Shoppers have been facing shortages of key fruit and veg items across major supermarkets since the end of last week, leading to buying restrictions, increasingly panicked newspaper headlines, social media outrage and wall-to-wall media coverage.

Those shortages have led several supermarkets to impose buying restrictions on certain items.

The British Retail Consortium cited “difficult weather conditions in the south of Europe and northern Africa”, which had disrupted harvests for products such as tomatoes and peppers. But critics have pointed to plentiful produce elsewhere in Europe.

Industry insiders point out the shortages – of which growers have been warning about for many months – are also driven by chronic low returns and soaring costs, which have been exacerbated by ongoing issues around Brexit. Unless things change fast, they warn these shortages could become a consistent theme for the foreseeable future.

So just what is the truth? How bad could the shortages get, and just how connected to Brexit is this crisis?

Who’s rationing what? And why?

We may not be at the levels of panic-buying seen during the pandemic just yet, but the shortages have already prompted some extreme behaviour from shoppers.

The Metro newspaper reported on Thursday one shopper had been turned away after trying to buy 100 cucumbers at a Lidl store in Merseyside this week. And in the face of growing shopper unrest, particularly on social media, some retailers have chosen to act now by limiting the amount of produce that can be bought.

At the time of writing, rationing was in place at Aldi, Asda, Morrisons and Tesco.

Aldi is rationing the sale of peppers, cucumbers, and tomatoes to three units per person “to ensure as many customers as possible can buy what they need”.

Tesco is also limiting the same lines, to three items per customer as a “precautionary measure” to maintain stocks. This is “in light of temporary supply challenges on some lines”, the retailer says.


Meanwhile, Morrisons is capping two items per customer across tomatoes, cucumbers, lettuce and peppers.

And Asda is limiting the purchase of eight fresh produce lines – comprising tomatoes, peppers, cucumbers, lettuce, salad bags, broccoli, cauliflower and raspberries – to three of each per customer.

M&S also tells The Grocer it is looking at “alternative supply routes” to mitigate challenges.

Other retailers are still playing down issues with supply. The remainder of the supermarkets contacted by The Grocer this week stated they had no plans to introduce rationing – and claimed availability in specific stores or online was not representative of overall availability.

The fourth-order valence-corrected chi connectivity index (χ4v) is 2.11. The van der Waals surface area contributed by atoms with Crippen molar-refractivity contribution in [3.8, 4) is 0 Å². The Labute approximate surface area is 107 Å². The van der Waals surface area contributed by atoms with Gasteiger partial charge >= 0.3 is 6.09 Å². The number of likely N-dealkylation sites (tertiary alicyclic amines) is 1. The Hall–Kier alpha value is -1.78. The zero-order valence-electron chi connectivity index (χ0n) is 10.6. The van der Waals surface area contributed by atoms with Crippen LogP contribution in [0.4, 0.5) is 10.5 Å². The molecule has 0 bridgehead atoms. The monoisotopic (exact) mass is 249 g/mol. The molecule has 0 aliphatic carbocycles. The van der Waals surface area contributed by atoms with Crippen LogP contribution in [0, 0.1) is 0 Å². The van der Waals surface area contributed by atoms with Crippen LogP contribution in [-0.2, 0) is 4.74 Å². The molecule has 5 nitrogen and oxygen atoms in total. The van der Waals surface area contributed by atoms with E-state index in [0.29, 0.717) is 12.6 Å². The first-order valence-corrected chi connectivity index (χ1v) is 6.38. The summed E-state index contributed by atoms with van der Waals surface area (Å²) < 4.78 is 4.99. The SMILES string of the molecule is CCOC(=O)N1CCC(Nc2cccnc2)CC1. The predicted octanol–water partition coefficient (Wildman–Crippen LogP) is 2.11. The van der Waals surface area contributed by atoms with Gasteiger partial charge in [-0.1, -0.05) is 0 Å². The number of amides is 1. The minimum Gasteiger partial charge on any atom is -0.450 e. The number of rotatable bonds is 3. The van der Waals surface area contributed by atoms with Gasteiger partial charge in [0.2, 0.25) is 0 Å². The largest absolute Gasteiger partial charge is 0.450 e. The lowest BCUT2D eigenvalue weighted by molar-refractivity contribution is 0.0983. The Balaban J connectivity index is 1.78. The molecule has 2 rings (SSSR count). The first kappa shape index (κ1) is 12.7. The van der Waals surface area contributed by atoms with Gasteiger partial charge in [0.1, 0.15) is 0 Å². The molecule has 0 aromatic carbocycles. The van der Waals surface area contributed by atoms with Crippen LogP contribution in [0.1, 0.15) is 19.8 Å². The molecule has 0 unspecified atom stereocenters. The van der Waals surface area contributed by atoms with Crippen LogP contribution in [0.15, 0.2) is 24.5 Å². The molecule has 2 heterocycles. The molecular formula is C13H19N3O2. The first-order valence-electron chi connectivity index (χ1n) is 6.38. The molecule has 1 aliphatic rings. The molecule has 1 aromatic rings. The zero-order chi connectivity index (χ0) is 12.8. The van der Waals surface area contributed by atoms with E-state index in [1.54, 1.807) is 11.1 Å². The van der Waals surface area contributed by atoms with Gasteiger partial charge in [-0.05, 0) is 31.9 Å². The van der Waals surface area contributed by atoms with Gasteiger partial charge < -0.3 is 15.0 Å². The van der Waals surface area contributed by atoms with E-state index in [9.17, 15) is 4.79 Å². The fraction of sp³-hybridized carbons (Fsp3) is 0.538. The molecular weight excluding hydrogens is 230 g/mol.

What is this doing to prices?

There is so far little evidence that tight supply is leading to further inflationary price moves in retail. But it is already feeding into huge wholesale price hikes. Tim O’Malley, group MD of Nationwide Produce, points to its data, which shows the spot price for boxes of some vegetables are up two or three times as much as they would be at this time of year.

Cherry tomatoes have increased from an average of £5 to £6 per box to £17 per box, while yellow peppers are up from £8 to £9 to £22 per box.

“I can honestly say that in the 40 years I’ve been in this trade, I’ve never seen such high prices across such a broad range of products for such a prolonged period of time,” says O’Malley.


What part has the weather played?

In a scenario reminiscent of 2017’s salad crisis, bad weather has been touted as the main driver of this winter’s shortages.

This time of year is when the UK depends the most on imported fresh produce, making the UK particularly vulnerable to supply chain volatility and weather disruption. Indeed, the BRC says the UK sources as much as 85% of its tomatoes from the EU in March and 90% of its lettuces. UK supply accounts for just 5% and 10% respectively.

Environment secretary Thérèse Coffey this week told MPs the UK imported a total of £1.5bn worth of fresh produce from Spain, and £340m from Morocco in 2021 – which clearly adds up to a significant proportion of the UK’s total requirements. Data from The Grocer’s 2022 Top Products survey puts total fresh produce sales in retail channels at more than £10.5 billion last year.

So, when the weather is bad in key growing regions such as Spain and Morocco – which is increasingly seen as a valuable alternative supply source – the impact can be quickly felt on UK supermarket shelves.

“Weather conditions in Spain and Morocco had been abnormal last year, beginning with a drought and high temperatures in the summer before a mild autumn and a severe frost over winter,” says O’Malley.

Bad weather in Britain has also impacted products for which the UK can typically supply itself year-round too, including carrots, cabbage and cauliflower, he points out. “There is no way” UK supply will be sufficient to fill any gaps this year, he warns.

And the current supply situation is likely to lead to a “big import window, and import equals expensive” O’Malley adds, as retailers scramble to source produce from other parts of the world – inevitability at premium prices.

As a result, he predicts the total amount of produce the nation imports year-round is likely to rise from 67% on average to 75% this year.

For example, the UK-grown yield of onions – of which the UK typically grows 450,000 tonnes annually – is down to 350,000, meaning an extra 100,000 tonnes will have to be imported to meet UK consumer demand. As a result, O’Malley predicts far greater than normal volumes will have to come from Egypt, Chile, South Africa, New Zealand and Tasmania. “Not great for climate change, is it?” he says.